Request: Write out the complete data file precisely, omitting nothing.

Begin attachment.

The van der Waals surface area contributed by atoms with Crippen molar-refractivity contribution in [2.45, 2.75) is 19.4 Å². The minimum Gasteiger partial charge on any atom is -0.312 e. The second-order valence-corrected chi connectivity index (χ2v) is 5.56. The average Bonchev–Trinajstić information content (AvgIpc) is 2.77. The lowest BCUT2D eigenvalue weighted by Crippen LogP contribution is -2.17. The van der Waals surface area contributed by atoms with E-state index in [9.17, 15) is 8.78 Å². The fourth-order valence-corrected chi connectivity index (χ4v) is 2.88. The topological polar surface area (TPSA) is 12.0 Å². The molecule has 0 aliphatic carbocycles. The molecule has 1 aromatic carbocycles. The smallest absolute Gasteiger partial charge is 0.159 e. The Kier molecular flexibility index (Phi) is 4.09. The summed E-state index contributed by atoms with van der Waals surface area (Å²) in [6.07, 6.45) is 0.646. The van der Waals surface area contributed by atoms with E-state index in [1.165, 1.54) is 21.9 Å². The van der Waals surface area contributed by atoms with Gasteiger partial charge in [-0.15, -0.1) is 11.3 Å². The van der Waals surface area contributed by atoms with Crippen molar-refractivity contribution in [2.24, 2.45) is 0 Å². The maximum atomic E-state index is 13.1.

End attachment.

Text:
The van der Waals surface area contributed by atoms with Crippen molar-refractivity contribution in [2.45, 2.75) is 19.4 Å². The minimum Gasteiger partial charge on any atom is -0.312 e. The second-order valence-corrected chi connectivity index (χ2v) is 5.56. The average Bonchev–Trinajstić information content (AvgIpc) is 2.77. The lowest BCUT2D eigenvalue weighted by Crippen LogP contribution is -2.17. The van der Waals surface area contributed by atoms with E-state index in [9.17, 15) is 8.78 Å². The fourth-order valence-corrected chi connectivity index (χ4v) is 2.88. The topological polar surface area (TPSA) is 12.0 Å². The molecule has 0 aliphatic carbocycles. The molecule has 1 aromatic carbocycles. The smallest absolute Gasteiger partial charge is 0.159 e. The Kier molecular flexibility index (Phi) is 4.09. The summed E-state index contributed by atoms with van der Waals surface area (Å²) in [6.07, 6.45) is 0.646. The van der Waals surface area contributed by atoms with E-state index in [1.165, 1.54) is 21.9 Å². The van der Waals surface area contributed by atoms with Gasteiger partial charge in [-0.15, -0.1) is 11.3 Å². The van der Waals surface area contributed by atoms with Crippen molar-refractivity contribution in [2.24, 2.45) is 0 Å². The maximum atomic E-state index is 13.1.